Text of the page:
The first thing my coach told me on my first hurdle rep in my first hurdle practice was to lead with the knee of my lead leg. He explained that if I swung the leg from my hip and allowed my foot to lead the way, I would have no control over where that leg would go. It could go to the left, it could swing to the right, and it could sail too high above the hurdle. If I was lucky, it might go straight. So my early practice sessions were “boring,” consisting of slow-paced drills in which I learned to lead with the knee efficiently, until I didn’t need to think about it. As a coach, I view leading with the knee to be the foundation of solid hurdling technique. When I teach beginning hurdlers, the first lesson I give is to lead with the knee. When an experienced hurdler is having problems with the trail leg, the arms, or with maintaining balance and posture, I’ll always look to see if the lead leg is functioning properly, as I believe that the root of most technical problems lies with the lead leg, or can at least be partially corrected by focusing on the lead leg.
So, as I coach more athletes, go to watch meets at the high school and college level, and watch some of the bigger meets on television, I find myself surprised to see the same basic issue with many of the hurdlers, including some very successful ones: they don’t lead with the knee. I’m sorry, but the purist in me cringes at the sight of all this sloppy hurdling, even if some of the sloppy hurdlers are winning races. Of course, if you don’t learn, as I did, to lead with the knee when you first start hurdling, it’s a lot more difficult to learn later in your career because the bad habits become ingrained to the point where they “feel” right. But, contrary to popular belief, old habits can be broken, and an old dog can be taught new tricks. It’s a matter of putting in the time, doing the reps, and making the decision to fight through the frustration.
In this photo, Nadine Faustin of Haiti shows the bent-knee
lead leg and flexed ankle that will enable her to snap down
forcefully off the hurdle.
Hurdlers who swing the lead leg from the hip are going to have balance problems, no matter what. Men who hurdle this way often compensate with power. They don’t give a damn about hitting hurdles, and they care even less about the art of hurdling. Their focus is on getting to the finish line first, so if power is their primary asset, that’s what they’ll use to get the job done. Women who swing from the hip usually compensate with speed. The hurdles are low enough that they can sprint through them. Men who don’t have enough power, and women who don’t have enough speed, have all kinds of balance problems caused by swinging from the hip. Arms flail, the trail leg swings wildly, the whole body elevates, and they lose too much speed over the hurdle. In some cases it can be bad enough, especially for younger hurdlers, that they lose their ability to three-step between the hurdles.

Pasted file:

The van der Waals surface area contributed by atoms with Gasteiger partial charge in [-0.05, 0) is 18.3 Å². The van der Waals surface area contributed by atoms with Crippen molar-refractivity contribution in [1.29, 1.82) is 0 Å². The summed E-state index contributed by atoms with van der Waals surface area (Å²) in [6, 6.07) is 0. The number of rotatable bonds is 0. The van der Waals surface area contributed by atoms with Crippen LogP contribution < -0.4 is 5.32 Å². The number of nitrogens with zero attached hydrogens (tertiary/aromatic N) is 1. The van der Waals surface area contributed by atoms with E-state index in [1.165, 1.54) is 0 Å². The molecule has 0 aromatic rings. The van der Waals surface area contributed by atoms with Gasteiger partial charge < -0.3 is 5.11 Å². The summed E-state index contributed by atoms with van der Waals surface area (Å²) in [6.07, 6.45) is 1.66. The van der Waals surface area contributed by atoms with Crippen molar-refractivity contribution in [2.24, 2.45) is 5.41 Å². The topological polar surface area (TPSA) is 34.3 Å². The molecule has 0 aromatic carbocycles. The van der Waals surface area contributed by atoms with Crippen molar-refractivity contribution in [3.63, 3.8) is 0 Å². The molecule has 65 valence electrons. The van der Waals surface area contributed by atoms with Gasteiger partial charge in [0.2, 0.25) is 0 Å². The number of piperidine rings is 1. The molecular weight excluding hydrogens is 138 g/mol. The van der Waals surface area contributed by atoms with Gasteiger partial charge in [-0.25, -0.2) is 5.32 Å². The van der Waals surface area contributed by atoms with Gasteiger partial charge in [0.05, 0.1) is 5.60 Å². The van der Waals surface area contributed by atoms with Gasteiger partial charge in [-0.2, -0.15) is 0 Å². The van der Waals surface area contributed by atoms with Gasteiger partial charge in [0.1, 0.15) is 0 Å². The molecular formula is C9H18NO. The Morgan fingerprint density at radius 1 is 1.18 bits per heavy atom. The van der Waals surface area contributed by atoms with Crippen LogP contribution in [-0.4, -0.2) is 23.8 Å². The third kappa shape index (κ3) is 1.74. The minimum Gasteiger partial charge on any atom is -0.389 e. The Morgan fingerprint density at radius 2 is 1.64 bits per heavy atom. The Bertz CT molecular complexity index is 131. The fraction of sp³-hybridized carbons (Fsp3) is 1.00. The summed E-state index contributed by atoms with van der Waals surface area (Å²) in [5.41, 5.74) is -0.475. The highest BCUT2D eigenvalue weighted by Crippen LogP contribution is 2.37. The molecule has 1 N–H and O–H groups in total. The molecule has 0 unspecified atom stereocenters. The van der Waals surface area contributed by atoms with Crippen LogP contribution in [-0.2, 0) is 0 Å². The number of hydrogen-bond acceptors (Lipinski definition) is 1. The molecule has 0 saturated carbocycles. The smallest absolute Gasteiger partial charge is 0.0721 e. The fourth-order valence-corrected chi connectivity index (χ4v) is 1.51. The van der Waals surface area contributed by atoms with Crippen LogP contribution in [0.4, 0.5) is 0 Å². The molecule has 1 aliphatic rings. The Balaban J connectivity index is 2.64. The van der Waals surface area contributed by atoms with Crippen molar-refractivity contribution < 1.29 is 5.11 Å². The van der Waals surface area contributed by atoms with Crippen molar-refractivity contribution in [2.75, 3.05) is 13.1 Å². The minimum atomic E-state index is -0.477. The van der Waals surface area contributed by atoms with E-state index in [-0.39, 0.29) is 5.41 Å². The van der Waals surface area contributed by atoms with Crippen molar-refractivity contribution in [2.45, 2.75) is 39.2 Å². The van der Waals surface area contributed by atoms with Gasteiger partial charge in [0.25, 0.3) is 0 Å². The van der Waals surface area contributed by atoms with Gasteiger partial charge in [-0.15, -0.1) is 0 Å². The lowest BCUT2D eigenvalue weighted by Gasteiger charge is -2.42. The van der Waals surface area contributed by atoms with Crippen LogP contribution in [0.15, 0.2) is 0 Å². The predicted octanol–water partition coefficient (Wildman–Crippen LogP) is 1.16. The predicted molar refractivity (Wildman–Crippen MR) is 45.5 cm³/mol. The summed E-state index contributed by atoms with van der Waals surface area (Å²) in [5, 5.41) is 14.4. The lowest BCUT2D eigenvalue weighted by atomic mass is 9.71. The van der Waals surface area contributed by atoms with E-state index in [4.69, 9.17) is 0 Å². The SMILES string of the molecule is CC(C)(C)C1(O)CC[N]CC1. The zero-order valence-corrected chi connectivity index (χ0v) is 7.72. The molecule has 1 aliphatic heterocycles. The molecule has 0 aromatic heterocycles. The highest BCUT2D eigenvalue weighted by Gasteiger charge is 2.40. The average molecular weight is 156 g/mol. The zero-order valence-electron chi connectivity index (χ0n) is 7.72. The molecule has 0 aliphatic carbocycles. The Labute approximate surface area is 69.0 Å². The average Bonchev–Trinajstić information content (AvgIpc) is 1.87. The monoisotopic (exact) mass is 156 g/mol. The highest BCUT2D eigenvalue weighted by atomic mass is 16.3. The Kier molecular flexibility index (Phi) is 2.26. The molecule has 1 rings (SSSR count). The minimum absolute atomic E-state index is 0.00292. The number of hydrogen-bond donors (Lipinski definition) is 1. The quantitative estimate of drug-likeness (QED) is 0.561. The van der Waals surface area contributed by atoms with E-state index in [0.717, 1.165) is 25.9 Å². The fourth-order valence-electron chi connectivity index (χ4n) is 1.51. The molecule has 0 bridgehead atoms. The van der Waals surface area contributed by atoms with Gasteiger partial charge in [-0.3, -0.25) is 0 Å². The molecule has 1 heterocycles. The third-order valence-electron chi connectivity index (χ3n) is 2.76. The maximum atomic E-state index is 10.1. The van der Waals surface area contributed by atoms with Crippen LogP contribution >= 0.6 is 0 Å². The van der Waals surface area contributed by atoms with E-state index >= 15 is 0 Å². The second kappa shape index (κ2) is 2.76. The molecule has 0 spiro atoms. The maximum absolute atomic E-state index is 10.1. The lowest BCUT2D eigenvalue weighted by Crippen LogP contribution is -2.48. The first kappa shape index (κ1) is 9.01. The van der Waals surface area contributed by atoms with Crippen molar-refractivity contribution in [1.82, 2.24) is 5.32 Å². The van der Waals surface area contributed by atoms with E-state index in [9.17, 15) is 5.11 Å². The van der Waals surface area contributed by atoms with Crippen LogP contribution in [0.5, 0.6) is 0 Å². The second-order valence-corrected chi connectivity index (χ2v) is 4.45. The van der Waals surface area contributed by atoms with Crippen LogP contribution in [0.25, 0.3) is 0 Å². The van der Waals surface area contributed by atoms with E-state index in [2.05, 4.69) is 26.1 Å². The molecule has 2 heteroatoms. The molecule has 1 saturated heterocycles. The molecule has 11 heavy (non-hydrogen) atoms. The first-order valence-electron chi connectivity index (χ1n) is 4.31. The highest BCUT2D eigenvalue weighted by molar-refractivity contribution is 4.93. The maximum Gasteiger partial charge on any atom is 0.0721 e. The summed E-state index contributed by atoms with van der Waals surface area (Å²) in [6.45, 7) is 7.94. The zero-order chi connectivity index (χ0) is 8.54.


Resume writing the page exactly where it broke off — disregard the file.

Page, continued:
A similar problem to swinging from the hip is that hurdlers will lead with the knee initially, but then kick the foot out too soon, so the foot is still leading the way, not the knee. In both cases, the lead leg is moving upward (vertically), not forward (horizontally). The hurdler is therefore jumping, not stepping, over the hurdle. So the key is not to merely lead with the knee, but to drive with the knee. The lead leg needs to move in a cyclical motion, the same as it does when riding a bicycle. Don’t use the foot to get the height you need to clear the hurdle; use your knee to get the height. In other words, as you take off, the knee of your lead leg should be in front of the foot. The foot shouldn’t move ahead of the knee until the foot of the trail leg has left the ground. Also, drive the knee high enough that once you do drive the foot forward, you’re already tall enough that you can step right over the hurdle without needing to kick the foot upward. The motion of kicking the foot upward will raise your center of gravity dramatically, causing a dramatic loss of velocity. If the knee-drive has already given you the height needed to clear the hurdle, then you can flick the foot out at the last instant and step right over the hurdle like you’re stepping over a puddle.